In serene turquoise waters off Egypt’s Red Sea coast, scuba divers ease among delicate pink jellyfish and admire coral – yet a rebounding tourism sector threatens the fragile marine ecosystem.
The Red Sea is a top scuba diving destination, but Egypt’s tourism sector was buffeted by a wave of security shocks through much of this decade, before a partial recovery since 2017.
A diving instructor in the town of Hurghada, a top resort, warned that the rebound brought dangers for the corals.
Before the decline in visitors “there was way too much activity because it was so cheap” he said, asking to remain anonymous.
“In some areas, they’ve disappeared — although in others we see they’re coming back”.
The United Nations Environment Programme (UNEP) says coral reefs are among “the most beautiful, biologically diverse and delicate ecosystems in the world”.
It describes these resources as vital to maintaining food supply and protecting the shorelines of low-lying island nations.
Along the seafront in the town of Hurghada, bazaars and resorts offer unbeatable prices to attract budget-conscious European visitors to a country whose vital tourism sector was battered by a 2011 uprising and multiple jihadist attacks.
Following the 2011 overthrow of longtime dictator Hosni Mubarak, tourist arrivals in Egypt plunged.
The sector took a further beating in 2015, when jihadists blew up a Russian plane that took off from another major Red Sea resort, Sharm al-Sheikh, killing 224 people.
But the contribution of Egypt’s tourism sector to GDP rose 16.5 percent last year to $29.6 billion (26.5 billion euros), the highest level since 2010, according to the World Travel and Tourism Council.
Egypt has not published its own official statistics for the year.
German tourist Daniel, 29, said he was partly attracted to Egypt by the low prices.
“It’s a lot cheaper than the Caribbean,” he said as he tanned his pale skin on a private beach in Hurghada.
Flippers on their feet and air tanks on their backs, the mostly European tourists swim in tranquil waters just off Hurghada.
Ten metres below the surface, clown and butterfly fish swim among green and purple corals.
It’s “very beautiful,” said an Estonian tourist as she clambered back onto the boat, her blond wet hair protruding from her black wetsuit.
UNEP estimates that about 20 per cent of the world’s coral reefs have been destroyed and a further 60 per cent are under threat — from climate change, overfishing and tourism.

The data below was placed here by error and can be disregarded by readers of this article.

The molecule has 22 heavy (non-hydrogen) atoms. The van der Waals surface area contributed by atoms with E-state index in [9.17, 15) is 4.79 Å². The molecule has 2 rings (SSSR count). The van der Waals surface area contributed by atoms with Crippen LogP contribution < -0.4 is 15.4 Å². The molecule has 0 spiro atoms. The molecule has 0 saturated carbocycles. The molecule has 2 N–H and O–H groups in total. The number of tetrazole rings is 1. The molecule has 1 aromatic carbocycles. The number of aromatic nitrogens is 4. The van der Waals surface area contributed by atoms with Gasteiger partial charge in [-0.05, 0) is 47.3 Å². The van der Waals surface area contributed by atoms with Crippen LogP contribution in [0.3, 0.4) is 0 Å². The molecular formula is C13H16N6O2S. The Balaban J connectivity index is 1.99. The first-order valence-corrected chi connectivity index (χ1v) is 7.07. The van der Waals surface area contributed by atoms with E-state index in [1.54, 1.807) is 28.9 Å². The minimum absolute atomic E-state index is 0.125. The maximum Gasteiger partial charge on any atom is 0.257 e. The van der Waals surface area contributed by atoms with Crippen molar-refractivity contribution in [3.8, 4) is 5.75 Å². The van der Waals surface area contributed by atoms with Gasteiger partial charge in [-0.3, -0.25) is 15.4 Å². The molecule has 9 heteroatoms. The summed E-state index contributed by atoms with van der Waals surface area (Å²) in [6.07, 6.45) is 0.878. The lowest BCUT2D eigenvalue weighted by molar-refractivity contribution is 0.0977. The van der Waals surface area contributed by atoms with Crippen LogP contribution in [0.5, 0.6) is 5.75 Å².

Many people who live close to reefs depend on them for a living, and Egypt’s resort towns are no exception.
Scientists consider the Red Sea’s reefs the most climate change-resilient corals but say they are still under threat.
“The revival of tourism in Egypt is a good thing, but it has increased pressure” on the reefs, said Heba Shawky, managing director of the Hurghada Environmental Protection and Conservation Association.
The campaign group was founded in 1992 by diving professionals who were worried about the potential impact of mass tourism in the region.
Around 1,700 tourist boats operate along Egypt’s Red Sea coast, according to the Red Sea province, while the Suez Canal Authority says 18,174 commercial vessels passed through the Suez Canal last year.
Shawky said the NGO has set up around 1,200 buoys on various dive sites to prevent the use of anchors, which damage corals.
But, she added, much remains to be done — such as reducing the number and size of dive boats, which can be up to 50 metres (55 yards) long.
“It’s about limiting the number of users per day to tackle the problem of the growing number of boats,” Shawky said.
General Ahmed Abdallah, governor of Egypt’s Red Sea province, agreed.
“We are making every effort to preserve the marine environment and stop any pollution affecting the reefs,” he commented.
Abdallah pointed to the absence of highly polluting industries such as steel, cement or ceramics production in the region.
He also noted the province’s recent decision to ban single-use plastics, which are highly damaging to marine life.
With up to 12 million tonnes of plastic entering our oceans every year, the UNEP believes marine plastic pollution is one of the most pressing environmental challenges of our time.
“We are making a lot of effort, but we need to do more,” said Mahmoud Hanafy, a professor in marine biology at Suez Canal University and an advisor to Shawky’s association.
He urged authorities to declare some reefs protected sites to prevent them being “over-exploited”.
He also suggested following the lead of Australia and the Maldives by creating artificial reefs, sometimes with 3D printing, to ease the pressure on natural corals.
Shawky contended that there is no contradiction between protecting the environment and supporting tourism.
Unlike other parts of Egypt, “we don’t have pyramids or temples,” she said.
“We have living resources under water. So by preserving the environment, we support the tourism industry.”
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